User’s Guide


Contents

  • Installation
    • Dependences and build essential
    • Xen
    • Libvirt
    • KVM
    • Data infrastructure
    • Network infrastructure
  • VtM installation
    • Compiling and deploying WAR files
    • VtM setup
    • First execution


Installation

Minimum requirements for installing and use VtM are:

  • Debian 3.0 or higher (other GNU/Linux distributions can be used)
  • Xen 3.1.0 or higher and/or KVM 2.6.28.1 (next subsection explains the process)
  • Java 1.5 or higher
  • Libvirt 0.7.5 or higher

Infrastructure installation
EMOTIVE requires the installation and setup of base software in the nodes that will be part of the execution nodes. This section presents the installation of this components.

DHCP+BIND


Dependences and build essential

First of all, install all the dependences you will need for building Xen, EMOTIVE, and setting up the Cloud:

# apt-get install build-essentials make gcc libc6-dev zlib1g-dev python
    python-dev python-twisted mercurial gawk libx11-dev gettext
    libncurses5-dev texinfo libssl-dev sun-java6-* ant tomcat6 maven2
    subversion debootstrap dhcp3-server bind9
apt-get install make gcc libc6-dev zlib1g-dev python python-dev python-twisted\
        bridge-utils iproute libcurl3 libcurl4-openssl-dev bzip2\
        module-init-tools transfig tgif libncurses5-dev patch libvncserver-dev\
        libsdl-dev libjpeg62-dev bcc bin86 gawk pciutils-dev mercurial\
        build-essential libc6-i386 libc6-dev-i386


Xen

Download latest Open Source Xen binary file for your platform and its source from http://xen.xensource.com/download. For instance, for the amd64 platform:

$ cd /aplic
$ wget http://bits.xensource.com/oss-xen/release/3.3.1/xen-3.3.1.tar.gz

Extract files to your machine:

$ tar xvfz xen-3.3.1.tgz
$ ln -s xen-3.3.1 xen-src

Install Xen and configuring the system can be done by using:

$ cd xen-src
$ make
# ./install.sh

Once the Xen is already installed is necessary to make the hypervisor executable in the system startup (XenDomains will store running domains in the shutdown momment and will restore them in the next boot):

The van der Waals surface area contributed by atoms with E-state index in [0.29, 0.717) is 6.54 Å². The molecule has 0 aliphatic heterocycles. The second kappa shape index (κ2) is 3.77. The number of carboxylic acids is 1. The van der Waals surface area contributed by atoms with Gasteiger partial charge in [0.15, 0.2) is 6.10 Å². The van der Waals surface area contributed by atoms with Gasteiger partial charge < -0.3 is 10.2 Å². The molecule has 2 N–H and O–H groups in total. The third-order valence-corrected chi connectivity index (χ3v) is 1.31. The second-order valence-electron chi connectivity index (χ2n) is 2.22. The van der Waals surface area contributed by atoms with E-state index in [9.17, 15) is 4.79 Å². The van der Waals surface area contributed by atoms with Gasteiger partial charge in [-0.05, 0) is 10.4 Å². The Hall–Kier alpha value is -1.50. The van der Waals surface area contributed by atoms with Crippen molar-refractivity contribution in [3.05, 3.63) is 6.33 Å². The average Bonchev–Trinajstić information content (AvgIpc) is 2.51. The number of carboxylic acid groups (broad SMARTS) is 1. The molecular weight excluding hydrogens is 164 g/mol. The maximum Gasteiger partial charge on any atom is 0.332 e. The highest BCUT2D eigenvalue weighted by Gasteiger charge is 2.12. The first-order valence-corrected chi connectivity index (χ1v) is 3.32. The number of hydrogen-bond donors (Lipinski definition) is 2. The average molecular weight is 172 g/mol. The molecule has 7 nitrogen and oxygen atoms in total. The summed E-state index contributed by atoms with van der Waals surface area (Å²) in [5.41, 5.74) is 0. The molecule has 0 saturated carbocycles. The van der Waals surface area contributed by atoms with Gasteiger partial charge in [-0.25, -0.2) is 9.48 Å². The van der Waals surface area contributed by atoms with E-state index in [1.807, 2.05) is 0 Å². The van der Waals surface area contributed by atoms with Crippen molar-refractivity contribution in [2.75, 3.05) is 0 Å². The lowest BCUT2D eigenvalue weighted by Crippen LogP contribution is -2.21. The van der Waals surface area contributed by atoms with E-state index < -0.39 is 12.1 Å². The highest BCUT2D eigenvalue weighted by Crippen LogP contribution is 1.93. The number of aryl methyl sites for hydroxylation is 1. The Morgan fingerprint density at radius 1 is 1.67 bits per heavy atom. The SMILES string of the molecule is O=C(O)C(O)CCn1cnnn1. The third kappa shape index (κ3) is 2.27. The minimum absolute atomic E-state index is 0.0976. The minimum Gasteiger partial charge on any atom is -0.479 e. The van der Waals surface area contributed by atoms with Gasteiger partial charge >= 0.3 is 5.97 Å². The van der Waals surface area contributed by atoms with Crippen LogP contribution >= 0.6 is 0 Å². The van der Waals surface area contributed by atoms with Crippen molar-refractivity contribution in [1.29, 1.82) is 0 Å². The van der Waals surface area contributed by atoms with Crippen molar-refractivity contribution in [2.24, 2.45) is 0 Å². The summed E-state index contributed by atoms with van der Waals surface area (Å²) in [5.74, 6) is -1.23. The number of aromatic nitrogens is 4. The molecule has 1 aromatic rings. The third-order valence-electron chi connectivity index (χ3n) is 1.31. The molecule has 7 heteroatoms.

# update-rc.d xend defaults 20 21
# update-rc.d xendomains defaults 21 20

Xen is already installed and will be executed in the machine startup. Now is needed to create the initrd image in order to load modules and update grub to execute the kernel with Xen support:

# depmod 2.6.18.8-xen
# mkinitramfs -o /boot/initrd.img-2.6.18-xen 2.6.18.8-xen
# update-grub

Often you will need to edit the /boot/grub/menu.lst file, and add an initrd.img line, if update-grub does not:

title	Xen 3.3.1 / Ubuntu 8.10, kernel 2.6.18.8-xen
uuid	2330d19c-934a-48ff-8092-c80d4c4a9fb6
kernel	/boot/xen-3.3.1.gz
module	/boot/vmlinuz-2.6.18.8-xen root=/dev/sda1 ro console=tty0
module	/boot/initrd.img-2.6.18-xen
quiet

In order to increment number of disk images usable by Xen, add next option to the kernel (for instance, in grub options):

max_loop=128

Different systems can have different network interfaces, in order to avoid this problem, a generic interface must be created, for instance, “brein0”. If not, you can use the usual network interface “ethX”. Replace default network-script line in “/etc/xen/xend-config.sxp” by:

(network-script 'network-bridge bridge=brein0 netdev=ethX')

Finally, reboot and in the next system boot select the Xen 3.3.1 kernel and the system will be ready to run VMs thanks to Xen.
Note: Xen 3.3.1 may have some problems when booting from a SATA boot-disk.


Migration

In order to enable migration, we must modify Xend configuration file by changing next lines in “/etx/xen/xend-config.sxp” in every machine envolved in migration:

(xend-http-server yes)
(xend-relocation-server yes)
(xend-address '')
(xend-relocation-hosts-allow '')

Restarting Xen will enable live migration to other machines:

# xm migration -l [domain] [host]

This will migrate specified domain to the other host without losing connectivity. Take into account relying architecture because guest OS doesn’t support different architectures.


XenMonitor

In order to manage Xen, XenMonitor will be used. It needs “libxenstat” libraries that are distributed in the Xen Source release. It must be compiled with “-fPIC” option in order to be integrated with XenMonitor. Thise code can be found in “tools/xenstat/libxenstat”.

First of all, download the EMOTIVE source from the svn repository and place it on your deployment directory (https://emotivecloud.svn.sourceforge.net/svnroot/emotivecloud/ ).

Edit the Makefile in “/aplic/xen-src/tools/xenstat/libxenstat/Makefile” and add “-fPIC” option to CFLAGS. Also change the paths of this Makefile and the build.xml found on “/aplic/emotive/XenMonitor”, adjusting them to your system and architecture. Once done, change to the XenMonitor directory and compile it using ant:

$ cd /aplic/emotive/XenMonitor/
$ ant compile jar

In addition, libxenstat needs xenstore and libxc to be compiled. Using some new compilers it could fail due to a warning and is needed to remove -Werror flag from its Makefile.